Over time, I only grew to love it more because I love the beach, I am proud of being an island girl, and my summer tan reminds me of all of the good times I've had and the most beautiful places in my country. My favorite part: being tan gives me a healthy flush and a natural contour that flatters my bone structure—tipid sa funda, and lagi ako napagkakamalang may highlighter.
On the prevalence of skin brightening ads in the Philippines: I was never a fan of how disturbingly popular brightening products are, but I don't think wanting to brighten your skin in itself is bad—you could be doing it in an attempt to even out a patchy complexion, for all I know. But if you choose to brighten your skin, it has to be for healthy, sensible reasons. Likewise, I don't blame brands for wanting to sell their products—but they can do so without being insulting or insensitive (That kind of communication has no place in this day and age.). If you're a brand, it's your responsibility to do your research and be informed. Hindi yung nakakuha ka lang ng kung anong "data" and then hindi mo pag-iisipan paano 'to gagamitin nang mabuti. Remember: Your audience also has all kinds of access to information. Think three times before you decide on your approach.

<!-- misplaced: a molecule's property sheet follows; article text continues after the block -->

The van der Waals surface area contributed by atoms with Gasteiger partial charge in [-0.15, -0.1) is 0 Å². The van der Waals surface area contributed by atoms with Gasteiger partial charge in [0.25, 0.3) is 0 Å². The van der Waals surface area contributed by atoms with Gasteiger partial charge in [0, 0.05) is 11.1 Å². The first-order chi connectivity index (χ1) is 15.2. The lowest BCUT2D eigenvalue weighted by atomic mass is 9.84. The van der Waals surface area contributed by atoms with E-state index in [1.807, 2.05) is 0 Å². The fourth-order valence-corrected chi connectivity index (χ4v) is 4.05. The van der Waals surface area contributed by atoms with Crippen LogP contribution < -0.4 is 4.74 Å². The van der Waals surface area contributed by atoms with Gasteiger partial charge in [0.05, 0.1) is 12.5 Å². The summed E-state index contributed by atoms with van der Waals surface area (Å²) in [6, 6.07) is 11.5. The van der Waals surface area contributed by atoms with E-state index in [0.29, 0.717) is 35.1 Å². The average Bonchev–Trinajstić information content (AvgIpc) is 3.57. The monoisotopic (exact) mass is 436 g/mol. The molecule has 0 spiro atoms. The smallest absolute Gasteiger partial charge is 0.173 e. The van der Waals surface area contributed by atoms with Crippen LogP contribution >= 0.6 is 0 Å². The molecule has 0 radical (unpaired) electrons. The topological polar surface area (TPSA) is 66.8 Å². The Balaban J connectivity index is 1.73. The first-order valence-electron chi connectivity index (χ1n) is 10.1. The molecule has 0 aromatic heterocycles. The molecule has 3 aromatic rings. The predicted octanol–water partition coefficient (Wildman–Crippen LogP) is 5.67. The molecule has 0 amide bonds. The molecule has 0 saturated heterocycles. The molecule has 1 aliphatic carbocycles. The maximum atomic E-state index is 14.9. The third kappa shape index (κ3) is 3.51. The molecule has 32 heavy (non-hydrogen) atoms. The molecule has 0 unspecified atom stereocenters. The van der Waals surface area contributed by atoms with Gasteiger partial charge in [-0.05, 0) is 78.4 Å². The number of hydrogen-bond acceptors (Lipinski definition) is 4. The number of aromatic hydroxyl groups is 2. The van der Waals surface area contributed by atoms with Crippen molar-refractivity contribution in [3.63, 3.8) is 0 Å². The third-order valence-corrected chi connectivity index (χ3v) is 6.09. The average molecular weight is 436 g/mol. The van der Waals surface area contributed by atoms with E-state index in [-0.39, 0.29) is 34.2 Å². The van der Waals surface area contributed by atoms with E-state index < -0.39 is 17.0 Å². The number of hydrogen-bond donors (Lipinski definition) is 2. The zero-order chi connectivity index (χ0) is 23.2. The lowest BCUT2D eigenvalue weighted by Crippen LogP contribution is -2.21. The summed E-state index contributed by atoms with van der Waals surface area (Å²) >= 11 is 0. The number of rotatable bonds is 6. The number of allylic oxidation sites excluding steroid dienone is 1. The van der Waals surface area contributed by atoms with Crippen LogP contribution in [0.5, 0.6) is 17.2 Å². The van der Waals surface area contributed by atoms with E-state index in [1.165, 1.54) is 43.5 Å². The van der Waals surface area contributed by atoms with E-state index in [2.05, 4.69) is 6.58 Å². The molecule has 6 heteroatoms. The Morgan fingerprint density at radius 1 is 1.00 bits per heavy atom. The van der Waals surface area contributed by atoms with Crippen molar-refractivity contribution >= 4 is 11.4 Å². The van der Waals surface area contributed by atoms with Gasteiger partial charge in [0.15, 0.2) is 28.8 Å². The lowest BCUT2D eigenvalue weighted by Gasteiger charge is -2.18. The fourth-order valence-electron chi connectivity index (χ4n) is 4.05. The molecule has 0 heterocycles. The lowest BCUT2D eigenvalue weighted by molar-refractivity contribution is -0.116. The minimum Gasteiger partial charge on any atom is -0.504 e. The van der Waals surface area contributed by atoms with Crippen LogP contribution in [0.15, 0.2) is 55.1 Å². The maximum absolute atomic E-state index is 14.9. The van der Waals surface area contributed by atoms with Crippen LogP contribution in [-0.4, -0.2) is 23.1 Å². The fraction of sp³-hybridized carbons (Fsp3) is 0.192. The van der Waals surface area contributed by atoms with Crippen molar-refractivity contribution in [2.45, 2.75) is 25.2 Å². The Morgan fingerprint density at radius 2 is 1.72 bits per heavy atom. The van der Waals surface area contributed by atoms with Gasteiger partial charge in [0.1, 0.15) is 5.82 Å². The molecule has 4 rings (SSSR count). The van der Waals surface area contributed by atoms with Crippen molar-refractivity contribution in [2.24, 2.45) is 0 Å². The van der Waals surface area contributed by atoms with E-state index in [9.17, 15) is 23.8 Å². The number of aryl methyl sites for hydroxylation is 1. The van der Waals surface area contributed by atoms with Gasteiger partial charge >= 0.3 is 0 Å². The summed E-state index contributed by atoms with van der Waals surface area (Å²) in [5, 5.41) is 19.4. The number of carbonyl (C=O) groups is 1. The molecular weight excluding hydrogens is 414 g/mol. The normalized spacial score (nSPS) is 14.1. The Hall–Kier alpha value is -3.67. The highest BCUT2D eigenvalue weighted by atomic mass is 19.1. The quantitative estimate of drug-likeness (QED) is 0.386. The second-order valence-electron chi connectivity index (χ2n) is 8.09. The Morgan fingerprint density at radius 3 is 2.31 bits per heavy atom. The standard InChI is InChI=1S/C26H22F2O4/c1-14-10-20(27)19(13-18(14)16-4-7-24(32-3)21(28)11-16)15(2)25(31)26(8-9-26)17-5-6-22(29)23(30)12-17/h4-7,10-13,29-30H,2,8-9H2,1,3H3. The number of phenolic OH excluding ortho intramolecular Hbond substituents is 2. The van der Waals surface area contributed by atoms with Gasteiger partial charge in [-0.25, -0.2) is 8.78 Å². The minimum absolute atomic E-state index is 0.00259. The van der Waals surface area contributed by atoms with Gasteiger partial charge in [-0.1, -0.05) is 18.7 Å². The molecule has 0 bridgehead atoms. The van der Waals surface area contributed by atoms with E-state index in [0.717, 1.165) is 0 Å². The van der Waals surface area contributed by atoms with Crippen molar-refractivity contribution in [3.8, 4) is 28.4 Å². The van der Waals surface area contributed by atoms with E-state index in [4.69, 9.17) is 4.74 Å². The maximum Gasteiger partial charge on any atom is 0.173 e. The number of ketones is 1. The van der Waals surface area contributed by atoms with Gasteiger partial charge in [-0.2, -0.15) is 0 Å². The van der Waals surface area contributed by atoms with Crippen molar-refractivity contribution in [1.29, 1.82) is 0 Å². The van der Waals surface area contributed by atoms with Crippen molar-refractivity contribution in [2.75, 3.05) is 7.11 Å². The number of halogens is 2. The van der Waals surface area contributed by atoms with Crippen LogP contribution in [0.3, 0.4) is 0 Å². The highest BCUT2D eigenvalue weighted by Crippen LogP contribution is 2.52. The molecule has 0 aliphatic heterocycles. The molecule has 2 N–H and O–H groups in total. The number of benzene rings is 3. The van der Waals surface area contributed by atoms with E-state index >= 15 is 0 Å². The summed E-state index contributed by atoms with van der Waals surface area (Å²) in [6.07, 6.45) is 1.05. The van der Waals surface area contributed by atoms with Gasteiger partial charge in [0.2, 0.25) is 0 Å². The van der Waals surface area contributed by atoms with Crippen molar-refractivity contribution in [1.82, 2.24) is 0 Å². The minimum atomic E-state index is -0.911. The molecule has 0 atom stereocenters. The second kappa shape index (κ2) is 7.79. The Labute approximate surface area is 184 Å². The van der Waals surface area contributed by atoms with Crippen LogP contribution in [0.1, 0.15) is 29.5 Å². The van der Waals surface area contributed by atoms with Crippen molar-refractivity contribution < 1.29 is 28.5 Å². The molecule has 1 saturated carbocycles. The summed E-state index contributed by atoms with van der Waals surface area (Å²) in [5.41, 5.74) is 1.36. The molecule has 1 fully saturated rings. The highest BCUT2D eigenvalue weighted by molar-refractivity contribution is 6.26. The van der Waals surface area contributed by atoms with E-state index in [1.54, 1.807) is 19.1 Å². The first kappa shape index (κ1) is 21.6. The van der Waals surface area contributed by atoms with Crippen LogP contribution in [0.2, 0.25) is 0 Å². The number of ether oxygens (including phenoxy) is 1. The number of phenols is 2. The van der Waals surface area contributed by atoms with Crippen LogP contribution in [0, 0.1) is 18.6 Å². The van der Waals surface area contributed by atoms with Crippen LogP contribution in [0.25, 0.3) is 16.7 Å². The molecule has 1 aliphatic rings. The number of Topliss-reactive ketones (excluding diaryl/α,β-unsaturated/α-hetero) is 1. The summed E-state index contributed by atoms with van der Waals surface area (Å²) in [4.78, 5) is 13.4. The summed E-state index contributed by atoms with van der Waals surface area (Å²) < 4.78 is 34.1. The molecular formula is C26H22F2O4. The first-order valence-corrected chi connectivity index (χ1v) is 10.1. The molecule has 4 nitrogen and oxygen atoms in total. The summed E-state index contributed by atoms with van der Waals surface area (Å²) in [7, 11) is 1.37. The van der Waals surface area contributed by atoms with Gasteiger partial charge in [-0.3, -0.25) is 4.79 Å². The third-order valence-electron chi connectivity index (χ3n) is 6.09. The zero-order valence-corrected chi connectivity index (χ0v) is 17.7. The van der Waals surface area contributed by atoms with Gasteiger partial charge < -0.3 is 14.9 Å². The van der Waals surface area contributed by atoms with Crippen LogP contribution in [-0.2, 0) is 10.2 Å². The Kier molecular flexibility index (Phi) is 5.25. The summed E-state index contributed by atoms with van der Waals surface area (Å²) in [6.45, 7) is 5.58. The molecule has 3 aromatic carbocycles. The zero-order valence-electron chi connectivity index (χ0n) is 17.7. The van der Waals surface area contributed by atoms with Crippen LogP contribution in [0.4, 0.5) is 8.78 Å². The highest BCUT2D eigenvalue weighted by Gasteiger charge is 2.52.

Her advice to young morena girls exposed to such ads: Morena isn't beautiful just because non-Pinoys say it is—it's beautiful because it's your natural skin and it's who you are. There is no hiding that. You should nurture and embrace it, not try to change it.
Follow her: @morenachiq